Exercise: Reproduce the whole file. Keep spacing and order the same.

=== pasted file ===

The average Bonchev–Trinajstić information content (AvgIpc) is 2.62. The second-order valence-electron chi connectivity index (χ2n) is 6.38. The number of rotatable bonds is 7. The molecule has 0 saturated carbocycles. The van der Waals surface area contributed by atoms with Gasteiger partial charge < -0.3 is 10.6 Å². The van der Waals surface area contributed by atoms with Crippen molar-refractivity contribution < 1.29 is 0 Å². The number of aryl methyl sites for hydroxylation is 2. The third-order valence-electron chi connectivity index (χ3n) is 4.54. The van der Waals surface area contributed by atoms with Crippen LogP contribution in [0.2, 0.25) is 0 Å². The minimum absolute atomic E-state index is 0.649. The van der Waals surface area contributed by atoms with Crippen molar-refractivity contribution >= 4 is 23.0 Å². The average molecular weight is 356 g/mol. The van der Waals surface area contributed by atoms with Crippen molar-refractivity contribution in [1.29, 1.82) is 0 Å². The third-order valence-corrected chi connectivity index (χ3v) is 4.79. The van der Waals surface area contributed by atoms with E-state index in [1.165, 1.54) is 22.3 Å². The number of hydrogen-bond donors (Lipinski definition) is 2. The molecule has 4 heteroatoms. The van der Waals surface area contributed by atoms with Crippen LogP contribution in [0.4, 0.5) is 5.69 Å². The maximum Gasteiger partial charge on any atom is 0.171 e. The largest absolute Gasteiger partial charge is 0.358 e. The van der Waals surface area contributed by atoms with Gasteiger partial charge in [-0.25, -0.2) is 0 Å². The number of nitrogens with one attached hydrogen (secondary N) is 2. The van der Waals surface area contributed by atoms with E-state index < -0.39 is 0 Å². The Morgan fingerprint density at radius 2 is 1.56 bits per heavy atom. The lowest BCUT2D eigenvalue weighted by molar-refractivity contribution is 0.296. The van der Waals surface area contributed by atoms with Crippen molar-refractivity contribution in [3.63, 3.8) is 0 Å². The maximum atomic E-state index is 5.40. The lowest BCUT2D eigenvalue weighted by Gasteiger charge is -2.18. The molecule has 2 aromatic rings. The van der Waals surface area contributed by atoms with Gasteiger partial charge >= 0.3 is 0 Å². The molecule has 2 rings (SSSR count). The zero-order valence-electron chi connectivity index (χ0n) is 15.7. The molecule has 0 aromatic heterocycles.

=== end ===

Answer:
The average Bonchev–Trinajstić information content (AvgIpc) is 2.62. The second-order valence-electron chi connectivity index (χ2n) is 6.38. The number of rotatable bonds is 7. The molecule has 0 saturated carbocycles. The van der Waals surface area contributed by atoms with Gasteiger partial charge < -0.3 is 10.6 Å². The van der Waals surface area contributed by atoms with Crippen molar-refractivity contribution < 1.29 is 0 Å². The number of aryl methyl sites for hydroxylation is 2. The third-order valence-electron chi connectivity index (χ3n) is 4.54. The van der Waals surface area contributed by atoms with Crippen LogP contribution in [0.2, 0.25) is 0 Å². The minimum absolute atomic E-state index is 0.649. The van der Waals surface area contributed by atoms with Crippen molar-refractivity contribution >= 4 is 23.0 Å². The average molecular weight is 356 g/mol. The van der Waals surface area contributed by atoms with Crippen molar-refractivity contribution in [1.29, 1.82) is 0 Å². The third-order valence-corrected chi connectivity index (χ3v) is 4.79. The van der Waals surface area contributed by atoms with E-state index in [1.165, 1.54) is 22.3 Å². The number of hydrogen-bond donors (Lipinski definition) is 2. The molecule has 4 heteroatoms. The van der Waals surface area contributed by atoms with Crippen LogP contribution in [0.4, 0.5) is 5.69 Å². The maximum Gasteiger partial charge on any atom is 0.171 e. The largest absolute Gasteiger partial charge is 0.358 e. The van der Waals surface area contributed by atoms with Gasteiger partial charge in [-0.25, -0.2) is 0 Å². The number of nitrogens with one attached hydrogen (secondary N) is 2. The van der Waals surface area contributed by atoms with E-state index < -0.39 is 0 Å². The Morgan fingerprint density at radius 2 is 1.56 bits per heavy atom. The lowest BCUT2D eigenvalue weighted by molar-refractivity contribution is 0.296. The van der Waals surface area contributed by atoms with Crippen molar-refractivity contribution in [3.63, 3.8) is 0 Å². The maximum atomic E-state index is 5.40. The lowest BCUT2D eigenvalue weighted by Gasteiger charge is -2.18. The molecule has 2 aromatic rings. The van der Waals surface area contributed by atoms with Gasteiger partial charge >= 0.3 is 0 Å². The molecule has 2 rings (SSSR count). The zero-order valence-electron chi connectivity index (χ0n) is 15.7. The molecule has 0 aromatic heterocycles.